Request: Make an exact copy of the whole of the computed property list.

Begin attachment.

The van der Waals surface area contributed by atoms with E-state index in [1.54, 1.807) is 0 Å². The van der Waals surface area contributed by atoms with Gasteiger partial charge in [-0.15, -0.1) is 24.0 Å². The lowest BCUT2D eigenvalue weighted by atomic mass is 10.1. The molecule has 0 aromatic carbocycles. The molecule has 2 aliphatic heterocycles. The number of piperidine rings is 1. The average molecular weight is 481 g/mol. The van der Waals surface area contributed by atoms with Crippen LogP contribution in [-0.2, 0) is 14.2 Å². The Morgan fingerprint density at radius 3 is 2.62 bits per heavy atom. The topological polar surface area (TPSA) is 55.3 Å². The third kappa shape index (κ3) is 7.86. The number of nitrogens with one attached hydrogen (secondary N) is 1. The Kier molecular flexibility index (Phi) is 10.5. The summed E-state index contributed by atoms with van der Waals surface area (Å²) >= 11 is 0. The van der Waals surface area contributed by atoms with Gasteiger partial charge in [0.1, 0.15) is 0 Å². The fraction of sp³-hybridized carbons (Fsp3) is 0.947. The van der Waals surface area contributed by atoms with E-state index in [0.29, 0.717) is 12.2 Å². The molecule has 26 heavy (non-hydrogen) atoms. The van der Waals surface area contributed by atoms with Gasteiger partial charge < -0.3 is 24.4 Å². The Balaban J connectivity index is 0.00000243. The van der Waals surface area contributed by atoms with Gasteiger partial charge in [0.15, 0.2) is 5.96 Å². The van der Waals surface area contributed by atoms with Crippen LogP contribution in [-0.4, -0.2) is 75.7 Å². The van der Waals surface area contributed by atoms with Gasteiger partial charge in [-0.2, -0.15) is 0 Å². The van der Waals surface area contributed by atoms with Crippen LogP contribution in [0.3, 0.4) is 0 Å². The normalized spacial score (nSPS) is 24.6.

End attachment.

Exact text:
The van der Waals surface area contributed by atoms with E-state index in [1.54, 1.807) is 0 Å². The van der Waals surface area contributed by atoms with Gasteiger partial charge in [-0.15, -0.1) is 24.0 Å². The lowest BCUT2D eigenvalue weighted by atomic mass is 10.1. The molecule has 0 aromatic carbocycles. The molecule has 2 aliphatic heterocycles. The number of piperidine rings is 1. The average molecular weight is 481 g/mol. The van der Waals surface area contributed by atoms with Crippen LogP contribution in [-0.2, 0) is 14.2 Å². The Morgan fingerprint density at radius 3 is 2.62 bits per heavy atom. The topological polar surface area (TPSA) is 55.3 Å². The third kappa shape index (κ3) is 7.86. The number of nitrogens with one attached hydrogen (secondary N) is 1. The Kier molecular flexibility index (Phi) is 10.5. The summed E-state index contributed by atoms with van der Waals surface area (Å²) >= 11 is 0. The van der Waals surface area contributed by atoms with Gasteiger partial charge in [0.1, 0.15) is 0 Å². The fraction of sp³-hybridized carbons (Fsp3) is 0.947. The van der Waals surface area contributed by atoms with E-state index in [0.29, 0.717) is 12.2 Å². The molecule has 26 heavy (non-hydrogen) atoms. The van der Waals surface area contributed by atoms with Gasteiger partial charge < -0.3 is 24.4 Å². The Balaban J connectivity index is 0.00000243. The van der Waals surface area contributed by atoms with Gasteiger partial charge in [0.15, 0.2) is 5.96 Å². The van der Waals surface area contributed by atoms with Crippen LogP contribution in [-0.4, -0.2) is 75.7 Å². The van der Waals surface area contributed by atoms with Gasteiger partial charge in [-0.2, -0.15) is 0 Å². The van der Waals surface area contributed by atoms with Crippen LogP contribution in [0.3, 0.4) is 0 Å². The normalized spacial score (nSPS) is 24.6.